Java composite data type

1. Java string

In Java, strings are treated as objects of type String. The String class is located in the java.lang package, which is imported automatically by default.

The String object will not be modified after creation. When we modify a String object, we actually point the original reference to the newly created memory space. And the same String constant Java does not allocate two memory spaces, but points two references to the same space.

public class MyString {
    public static void main(String[] args) {
        String s1="Character string";
        String s2="Character string";
        String s3=s1;
        System.out.println(s1==s2);     // s1 and s2 strings have the same content and point to the same memory space. Output: true
        System.out.println(s1==s3);     // s1 is the same as s3 before modification, output: true
        s1="Modify string";
        System.out.println(s1==s3);     // After modification, s1 points to the new memory space. Unlike s3, the output is false

Common methods in String:

If you need to use strings that are often modified, you can save them with StringBuilder class. You can modify strings through append, replace and other methods. After modification, they still point to the same memory address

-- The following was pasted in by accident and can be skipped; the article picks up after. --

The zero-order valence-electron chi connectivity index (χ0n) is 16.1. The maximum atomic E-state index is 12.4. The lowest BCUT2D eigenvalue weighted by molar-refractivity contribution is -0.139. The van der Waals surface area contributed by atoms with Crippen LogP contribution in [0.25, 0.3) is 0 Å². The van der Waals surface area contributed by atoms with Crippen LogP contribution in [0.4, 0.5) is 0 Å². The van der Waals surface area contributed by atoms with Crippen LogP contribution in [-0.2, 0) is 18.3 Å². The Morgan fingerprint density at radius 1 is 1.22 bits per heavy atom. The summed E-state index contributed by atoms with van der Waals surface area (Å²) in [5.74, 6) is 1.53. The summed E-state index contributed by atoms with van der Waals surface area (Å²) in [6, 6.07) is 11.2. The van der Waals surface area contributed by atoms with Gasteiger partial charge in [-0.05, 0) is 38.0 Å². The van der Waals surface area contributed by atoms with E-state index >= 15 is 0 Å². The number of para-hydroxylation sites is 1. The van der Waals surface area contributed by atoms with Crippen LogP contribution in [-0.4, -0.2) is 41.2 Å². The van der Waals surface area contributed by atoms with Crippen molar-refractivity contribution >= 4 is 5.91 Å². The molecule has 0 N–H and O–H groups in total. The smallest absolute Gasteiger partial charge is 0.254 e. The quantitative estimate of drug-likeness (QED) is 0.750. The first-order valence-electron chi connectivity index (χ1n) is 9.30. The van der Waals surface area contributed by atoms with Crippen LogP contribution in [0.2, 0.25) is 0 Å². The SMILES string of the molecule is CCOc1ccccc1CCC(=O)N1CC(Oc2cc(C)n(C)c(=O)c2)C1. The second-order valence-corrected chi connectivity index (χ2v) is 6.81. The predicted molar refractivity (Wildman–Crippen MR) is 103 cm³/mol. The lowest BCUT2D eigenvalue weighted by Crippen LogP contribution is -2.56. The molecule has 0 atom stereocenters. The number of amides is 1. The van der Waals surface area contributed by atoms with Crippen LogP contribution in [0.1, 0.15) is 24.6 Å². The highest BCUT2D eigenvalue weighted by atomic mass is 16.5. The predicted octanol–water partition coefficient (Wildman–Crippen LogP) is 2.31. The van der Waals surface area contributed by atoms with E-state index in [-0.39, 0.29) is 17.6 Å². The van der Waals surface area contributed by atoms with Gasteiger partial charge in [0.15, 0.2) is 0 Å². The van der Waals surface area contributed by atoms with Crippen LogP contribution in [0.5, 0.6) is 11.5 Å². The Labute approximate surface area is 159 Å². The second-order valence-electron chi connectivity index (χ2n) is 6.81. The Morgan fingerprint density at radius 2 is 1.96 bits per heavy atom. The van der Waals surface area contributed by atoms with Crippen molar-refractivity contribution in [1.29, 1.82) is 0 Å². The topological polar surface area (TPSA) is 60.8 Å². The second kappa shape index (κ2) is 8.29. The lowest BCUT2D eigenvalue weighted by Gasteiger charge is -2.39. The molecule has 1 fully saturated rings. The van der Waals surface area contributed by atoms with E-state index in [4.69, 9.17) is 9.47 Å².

public class MyString {
    public static void main(String[] args) {
        StringBuilder s4=new StringBuilder("Initial string");
        StringBuilder s5=s4;
        s4.replace(0,10,"Modified string");
        System.out.println(s4==s5);     // After modification, it still points to the same block of memory, so the output is: true

2. Wrapper classes in Java

The basic data types in Java, such as int and double, do not have the characteristics of objects. In order to have their own methods like other objects, Java provides a wrapper class for each basic data type to operate the basic data types like objects. The basic methods of wrapper classes are used to implement the conversion between types.

Java wrapper classes can be automatically boxed / unboxed, that is, through the = operator to automatically complete the type conversion between basic types and wrapper classes.

                // Defines a variable of type int with a value of 86
		int score1 = 86;       
		// Using int to create Integer wrapper class object, manually boxing
		Integer score2=new Integer(score1);  
                Integer score2=score1;    //Automatic boxing      
		// Convert Integer wrapper class to double type
		double score3=score2.doubleValue();        
		// Convert Integer wrapper class to float type
		float score4=score2.floatValue();        
		// Convert Integer wrapper class to int type, unpack manually
		int score5 =score2.intValue();	
                int score5 = score2        // Automatic dismantling	
		// Convert string to int
		int score6 = Integer.parseInt("666");

Conversion between basic types and Strings: